# What's the difference between the global transformations of $SU(2)$ and $U(1)$?

I am studying the spontaneously broken global non-Abelian symmetry. Suppose we have an $$SU(2)$$ doublet of bosons $$\Phi = (\phi^+, \phi^0)^T$$, with Lagrangian density $$\mathcal L = (\partial_\mu\Phi^\dagger)(\partial^\mu\Phi)+\mu^2\Phi^\dagger\Phi-\frac{\lambda}{4}(\Phi^\dagger\Phi)^2$$

This theory has $$SU(2)\times U(1)$$ symmetry. For global $$SU(2)$$ transformations, we have $$\Phi\rightarrow \Phi' = \exp(-i\vec\alpha\cdot\vec\tau/2)\Phi$$ where $$\vec\alpha = (\alpha_1,\alpha_2, \alpha_3 )$$; While for global $$U(1)$$ symmetry, we have $$\Phi\rightarrow \Phi' = \exp(-i\beta)\Phi$$ My question is what's the difference between these two transformations? Is it right to say for $$SU(2)$$ the Lagrangian is invariant under 3-dimensional rotation, but for $$U(1)$$ I can imagine there is only one axis of rotation? After the spontaneous symmetry breaking, do we still have the transformation for the unbroken subgroup?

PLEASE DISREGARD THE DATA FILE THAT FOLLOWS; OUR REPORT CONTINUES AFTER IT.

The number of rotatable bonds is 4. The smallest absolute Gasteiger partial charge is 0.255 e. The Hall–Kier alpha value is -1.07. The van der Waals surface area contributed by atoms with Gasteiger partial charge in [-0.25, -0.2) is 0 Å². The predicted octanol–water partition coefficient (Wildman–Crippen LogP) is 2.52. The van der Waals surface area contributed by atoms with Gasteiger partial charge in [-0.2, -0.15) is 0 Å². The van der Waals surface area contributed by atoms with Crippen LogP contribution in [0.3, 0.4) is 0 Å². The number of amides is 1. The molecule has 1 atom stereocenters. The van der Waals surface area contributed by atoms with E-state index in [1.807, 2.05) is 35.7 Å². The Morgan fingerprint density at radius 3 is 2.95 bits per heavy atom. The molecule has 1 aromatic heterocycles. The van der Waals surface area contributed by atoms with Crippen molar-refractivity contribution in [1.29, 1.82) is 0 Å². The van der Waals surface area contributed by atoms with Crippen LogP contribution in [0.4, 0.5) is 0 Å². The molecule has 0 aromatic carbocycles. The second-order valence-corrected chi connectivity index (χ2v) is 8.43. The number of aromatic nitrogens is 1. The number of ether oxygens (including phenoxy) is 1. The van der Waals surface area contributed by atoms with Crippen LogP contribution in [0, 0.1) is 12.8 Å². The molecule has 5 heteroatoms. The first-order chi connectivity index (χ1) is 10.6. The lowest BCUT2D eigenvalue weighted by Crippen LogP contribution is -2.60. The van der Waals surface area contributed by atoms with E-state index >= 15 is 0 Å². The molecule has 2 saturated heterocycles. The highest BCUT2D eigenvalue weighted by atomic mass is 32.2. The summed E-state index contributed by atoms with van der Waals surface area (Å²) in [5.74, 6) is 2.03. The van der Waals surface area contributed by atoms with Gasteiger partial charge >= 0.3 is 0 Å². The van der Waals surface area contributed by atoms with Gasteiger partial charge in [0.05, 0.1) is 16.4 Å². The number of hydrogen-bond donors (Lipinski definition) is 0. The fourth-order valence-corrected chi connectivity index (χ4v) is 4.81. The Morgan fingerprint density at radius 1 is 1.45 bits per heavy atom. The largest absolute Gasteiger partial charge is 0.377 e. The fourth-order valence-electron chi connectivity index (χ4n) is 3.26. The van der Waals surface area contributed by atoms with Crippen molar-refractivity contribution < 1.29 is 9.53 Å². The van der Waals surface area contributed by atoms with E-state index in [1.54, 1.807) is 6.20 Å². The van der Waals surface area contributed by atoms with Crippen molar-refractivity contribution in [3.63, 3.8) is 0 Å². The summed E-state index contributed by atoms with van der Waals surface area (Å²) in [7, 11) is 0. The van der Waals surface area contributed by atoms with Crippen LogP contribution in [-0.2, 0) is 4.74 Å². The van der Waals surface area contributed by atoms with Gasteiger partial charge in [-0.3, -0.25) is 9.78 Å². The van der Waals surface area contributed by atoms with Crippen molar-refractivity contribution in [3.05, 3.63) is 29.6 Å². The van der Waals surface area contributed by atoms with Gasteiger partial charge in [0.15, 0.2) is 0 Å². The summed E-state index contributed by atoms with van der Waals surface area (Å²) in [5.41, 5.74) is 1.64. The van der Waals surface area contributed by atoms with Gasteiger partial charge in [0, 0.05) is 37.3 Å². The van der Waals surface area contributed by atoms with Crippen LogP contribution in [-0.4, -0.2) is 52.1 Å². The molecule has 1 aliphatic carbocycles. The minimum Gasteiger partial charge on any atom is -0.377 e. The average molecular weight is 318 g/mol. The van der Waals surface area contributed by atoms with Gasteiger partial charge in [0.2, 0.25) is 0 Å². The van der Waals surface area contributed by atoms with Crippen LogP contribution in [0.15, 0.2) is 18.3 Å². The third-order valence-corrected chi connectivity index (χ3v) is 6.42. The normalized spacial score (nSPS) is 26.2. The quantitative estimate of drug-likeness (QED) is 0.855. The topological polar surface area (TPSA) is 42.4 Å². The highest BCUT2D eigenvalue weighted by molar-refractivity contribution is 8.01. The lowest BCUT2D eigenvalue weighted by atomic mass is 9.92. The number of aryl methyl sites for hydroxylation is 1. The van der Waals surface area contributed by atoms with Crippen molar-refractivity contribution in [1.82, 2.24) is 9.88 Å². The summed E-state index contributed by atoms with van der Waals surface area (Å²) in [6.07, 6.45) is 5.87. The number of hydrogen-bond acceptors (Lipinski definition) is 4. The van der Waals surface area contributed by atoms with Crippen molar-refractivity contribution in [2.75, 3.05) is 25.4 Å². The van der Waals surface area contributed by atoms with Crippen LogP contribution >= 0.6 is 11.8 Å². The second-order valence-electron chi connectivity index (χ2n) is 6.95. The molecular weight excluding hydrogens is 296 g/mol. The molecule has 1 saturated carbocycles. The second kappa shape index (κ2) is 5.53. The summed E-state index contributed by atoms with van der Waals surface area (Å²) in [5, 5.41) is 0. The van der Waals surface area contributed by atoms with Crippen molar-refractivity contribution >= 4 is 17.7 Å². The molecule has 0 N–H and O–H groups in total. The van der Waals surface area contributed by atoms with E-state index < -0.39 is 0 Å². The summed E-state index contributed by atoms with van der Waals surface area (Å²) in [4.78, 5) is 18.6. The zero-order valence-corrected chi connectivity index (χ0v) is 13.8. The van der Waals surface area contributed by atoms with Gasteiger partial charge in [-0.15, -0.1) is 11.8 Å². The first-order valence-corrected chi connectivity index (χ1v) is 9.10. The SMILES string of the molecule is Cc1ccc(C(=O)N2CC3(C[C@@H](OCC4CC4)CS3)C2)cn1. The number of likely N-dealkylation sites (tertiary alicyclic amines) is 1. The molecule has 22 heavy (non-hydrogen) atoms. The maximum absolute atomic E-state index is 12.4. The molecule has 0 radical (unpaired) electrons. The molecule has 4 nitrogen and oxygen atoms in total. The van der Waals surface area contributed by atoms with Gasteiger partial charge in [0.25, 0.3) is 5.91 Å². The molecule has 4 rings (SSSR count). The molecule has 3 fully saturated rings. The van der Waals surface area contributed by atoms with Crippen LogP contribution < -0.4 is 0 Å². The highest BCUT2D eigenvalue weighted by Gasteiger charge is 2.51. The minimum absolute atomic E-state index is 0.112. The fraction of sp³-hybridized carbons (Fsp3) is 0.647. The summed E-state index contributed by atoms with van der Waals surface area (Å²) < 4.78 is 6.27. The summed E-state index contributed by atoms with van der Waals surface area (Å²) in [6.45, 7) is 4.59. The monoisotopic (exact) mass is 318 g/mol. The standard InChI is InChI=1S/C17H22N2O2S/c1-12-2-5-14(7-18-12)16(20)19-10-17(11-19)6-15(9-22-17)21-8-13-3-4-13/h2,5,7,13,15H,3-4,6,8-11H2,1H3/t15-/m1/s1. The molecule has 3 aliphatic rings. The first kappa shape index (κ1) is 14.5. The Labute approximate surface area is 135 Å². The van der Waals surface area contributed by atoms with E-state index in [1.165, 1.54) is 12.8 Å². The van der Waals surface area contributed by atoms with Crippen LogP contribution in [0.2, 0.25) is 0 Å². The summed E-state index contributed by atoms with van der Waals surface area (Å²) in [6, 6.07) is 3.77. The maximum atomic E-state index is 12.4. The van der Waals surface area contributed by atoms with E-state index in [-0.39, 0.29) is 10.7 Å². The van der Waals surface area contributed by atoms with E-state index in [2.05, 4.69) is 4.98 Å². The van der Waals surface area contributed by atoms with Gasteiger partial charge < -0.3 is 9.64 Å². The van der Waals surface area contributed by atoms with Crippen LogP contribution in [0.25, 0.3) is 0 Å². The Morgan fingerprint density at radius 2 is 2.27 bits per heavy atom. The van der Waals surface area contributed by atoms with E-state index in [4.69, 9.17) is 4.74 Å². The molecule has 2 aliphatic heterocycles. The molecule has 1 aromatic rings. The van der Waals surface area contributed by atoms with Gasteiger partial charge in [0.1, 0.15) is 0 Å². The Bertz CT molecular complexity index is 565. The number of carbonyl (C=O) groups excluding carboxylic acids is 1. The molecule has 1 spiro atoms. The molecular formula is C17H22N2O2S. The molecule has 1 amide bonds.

• The 3 is indeed the number of generators but Pauli matrices are not numbers. Apr 13, 2023 at 0:48
• @Connor Behan Ah I see. Thank you!!
– IGY
Apr 13, 2023 at 1:10

$$\delta \Phi=-i(\beta+ \vec \alpha\cdot \vec \tau/2 )\Phi,$$ so for $$\langle \Phi\rangle= (0,v)^T$$, you have $$\langle \delta \Phi\rangle= -i{v\over 2} \begin{pmatrix} \alpha_1-i\alpha_2\\ 2\beta-\alpha_3 \end{pmatrix} ,$$ which cannot vanish for nonvanishing real angles, unless $$\beta=2\alpha_3$$, as your instructor must have computed for you.
That is, a linear combination of $$T_3$$ of su(2) and Y of u(1) escapes spontaneous breaking, and amounts to the generator of unbroken EM, $$Q= T_3+Y/2$$, a different U(1): the net number of independent generators broken is 3, not 4! The unbroken Q transformation, then, is $$\Phi'=\exp(-i(\beta +\alpha_3/2))\Phi$$, with the angle parameter which dropped out of $$\langle \delta \Phi\rangle$$. cf. (Check it for the Higgs, $$H^0$$.)